U.S. Supreme Court
Rector v. Gibbon, 111 U.S. 276 (1884)
Rector v. Gibbon
Argued March 19, 1884
Decided April 7, 1884
111 U.S. 276
The powers conferred upon the commissioners appointed under the "Act in relation to the Hot Springs Reservation in the State of Arkansas" passed March 3, 1877, 19 Stat. 377, were analogous to those conferred upon the Receiver and Register of the Land Office in cases of conflicting claims to preemption.
The aim of Congress in statutes relieving parties from the consequences of defects in title has been to protect bona fide settlers, and not intruders upon the original settlers, seeking by violence or fraud or breach of contract to appropriate the benefit of their labor. The legislation in this respect and the decisions of this Court upon it reviewed.
The provision in § 5 of the Act of March 3, 1877, that the commissioners shall "finally determine the right of each claimant or occupant," relates to the legal title which under the act is to pass from the United States, but it does not preclude a court of equity, after issue of a patent in accordance with the determination of the commissioners, from inquiring whether the legal title from the United States is not equitably subject to a trust in favor of other parties. Johnson v. Towsley, 13 Wall. 72, cited and followed.
After the passage of the Act of June 11, 1870, 16 Stat. 149, referring the title in the Hot Springs Reservation to the Court of Claims, but before the adjudications under it, A, who had been in possession of a tract in the reservation for nearly forty years, leased it to B with a covenant from B to surrender at the expiration of the term. In the proceedings under that act, A's title was adjudged invalid. Hot Springs Cases, 92 U. S. 698. Under the chanroblesvirtualawlibrarychanroblesvirtualawlibrary
Act of March 3, 1877, 19 Stat. 377, A and one claiming by assignment from B appeared before the commissioners, each claiming the right to receive the certificate for the leased tract. The commissioners adjudged it to B's assignee, and a patent issued accordingly. Held that under the circumstances, the assignee of B, the lessee, was estopped in equity from setting up the subsequently acquired legal title against A, the lessor.
This was a suit in equity commenced in Garland Circuit Court in Arkansas and removed under the Removal Act to the Circuit Court of the United States for the Eastern District of Arkansas. The bill alleged that the plaintiff went into possession in 1839 of a tract of land within the Hot Springs Reservation in Arkansas, under color of title derived from the location of a New Madrid claim, and made valuable improvements on it, and continued in possession until dispossessed in 1876 by the receiver appointed by the Court of Claims; that in 1873, a lease was made by his son, as his trustee, to Gibbon and Kirkpatrick, parties defendant, the lessees covenanting to make certain improvements thereon, which were to become the lessor's property on the expiration of the term on payment of a part of the cost, and to pay an agreed rent and to deliver up the premises on the expiration of the term; that in 1877, Gibbon and Kirkpatrick transferred the lease to one Ballantine, who died leaving his children, the other parties defendant, as heirs; that in the proceedings before the commissioners under the Act of March 3d 1877, 19 Stat. 377, the plaintiff appeared and filed a claim to purchase the tract, and the heirs of Ballantine did the same, and that the commissioners awarded the right to the heirs. There were other allegations not material in the issues decided in this case. The bill was demurred to because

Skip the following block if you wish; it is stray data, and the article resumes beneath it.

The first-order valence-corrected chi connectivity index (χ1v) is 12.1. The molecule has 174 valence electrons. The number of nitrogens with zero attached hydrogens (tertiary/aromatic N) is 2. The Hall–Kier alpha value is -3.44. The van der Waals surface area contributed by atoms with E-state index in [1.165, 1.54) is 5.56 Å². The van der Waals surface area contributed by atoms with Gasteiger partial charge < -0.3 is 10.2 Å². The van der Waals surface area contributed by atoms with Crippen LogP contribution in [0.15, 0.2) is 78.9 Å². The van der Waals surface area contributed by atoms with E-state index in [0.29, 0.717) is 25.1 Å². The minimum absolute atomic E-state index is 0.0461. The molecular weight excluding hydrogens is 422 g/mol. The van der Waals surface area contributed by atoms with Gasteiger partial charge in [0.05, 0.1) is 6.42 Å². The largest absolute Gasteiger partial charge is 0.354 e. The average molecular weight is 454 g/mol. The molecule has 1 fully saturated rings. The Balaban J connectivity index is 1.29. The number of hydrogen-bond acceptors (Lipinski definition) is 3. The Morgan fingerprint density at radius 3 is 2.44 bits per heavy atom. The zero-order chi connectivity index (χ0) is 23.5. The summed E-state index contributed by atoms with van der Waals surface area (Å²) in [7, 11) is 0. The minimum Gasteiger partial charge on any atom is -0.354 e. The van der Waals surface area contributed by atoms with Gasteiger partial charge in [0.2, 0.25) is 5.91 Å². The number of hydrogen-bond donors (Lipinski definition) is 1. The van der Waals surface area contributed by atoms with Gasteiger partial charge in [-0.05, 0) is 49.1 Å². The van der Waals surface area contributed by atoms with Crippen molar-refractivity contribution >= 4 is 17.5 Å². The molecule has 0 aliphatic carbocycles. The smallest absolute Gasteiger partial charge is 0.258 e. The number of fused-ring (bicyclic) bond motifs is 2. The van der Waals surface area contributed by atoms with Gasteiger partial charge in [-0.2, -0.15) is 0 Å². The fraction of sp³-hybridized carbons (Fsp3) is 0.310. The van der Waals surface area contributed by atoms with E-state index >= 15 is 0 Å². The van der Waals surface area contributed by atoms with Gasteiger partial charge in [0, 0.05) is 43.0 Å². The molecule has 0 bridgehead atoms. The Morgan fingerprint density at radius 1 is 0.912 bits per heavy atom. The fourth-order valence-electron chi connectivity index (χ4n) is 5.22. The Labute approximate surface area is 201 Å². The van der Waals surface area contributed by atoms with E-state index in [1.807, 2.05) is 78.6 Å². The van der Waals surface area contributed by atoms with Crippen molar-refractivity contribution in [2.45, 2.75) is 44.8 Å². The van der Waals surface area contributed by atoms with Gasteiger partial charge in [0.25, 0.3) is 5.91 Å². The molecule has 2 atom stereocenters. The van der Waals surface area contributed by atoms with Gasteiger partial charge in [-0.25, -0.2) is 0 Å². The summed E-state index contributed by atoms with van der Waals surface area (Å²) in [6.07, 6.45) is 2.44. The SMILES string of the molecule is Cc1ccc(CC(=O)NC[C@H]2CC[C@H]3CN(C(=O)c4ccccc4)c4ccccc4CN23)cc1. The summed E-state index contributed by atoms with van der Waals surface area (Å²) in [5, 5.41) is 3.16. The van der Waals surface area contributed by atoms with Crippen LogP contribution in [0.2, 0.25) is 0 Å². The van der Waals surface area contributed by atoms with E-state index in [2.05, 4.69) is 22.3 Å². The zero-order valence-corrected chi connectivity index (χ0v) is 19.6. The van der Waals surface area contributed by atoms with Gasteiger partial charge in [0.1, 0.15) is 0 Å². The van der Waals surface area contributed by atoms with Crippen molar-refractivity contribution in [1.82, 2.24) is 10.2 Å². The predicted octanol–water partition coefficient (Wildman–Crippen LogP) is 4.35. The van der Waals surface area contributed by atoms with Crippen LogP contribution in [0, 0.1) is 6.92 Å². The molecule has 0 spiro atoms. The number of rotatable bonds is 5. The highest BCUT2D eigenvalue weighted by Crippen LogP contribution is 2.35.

"plaintiff claims the property described in the complaint on the ground that he was an occupant and owner of improvements thereon when that question, as appears, was finally decided by the Hot Springs Commissioners under the Act of Congress of March 3, 1877."
Section 5 of that act is as follows
"SEC. 5. That it shall be the duty of said commissioners to show by metes and bounds on the map herein provided for, the parcels or tracts of lands claimed by reason of improvements made
thereon or occupied by each and every such claimant and occupant on said reservation; to hear any and all proof offered by such claimants and occupants and the United States in respect to said lands and in respect to the improvements thereon, and to finally determine the right of each claimant or occupant to purchase the same or any portion thereof at the appraised value, which shall be fixed by said commissioners, provided, however, that such claimants and occupants shall file their claims under the provisions of this act before said commissioners within six calendar months after the first sitting of the said board of commissioners or their claims shall be forever barred, and no claim shall be considered which has accrued since the twenty-fourth day of April, eighteen hundred and seventy-six."
The demurrer was sustained. The plaintiff appealed.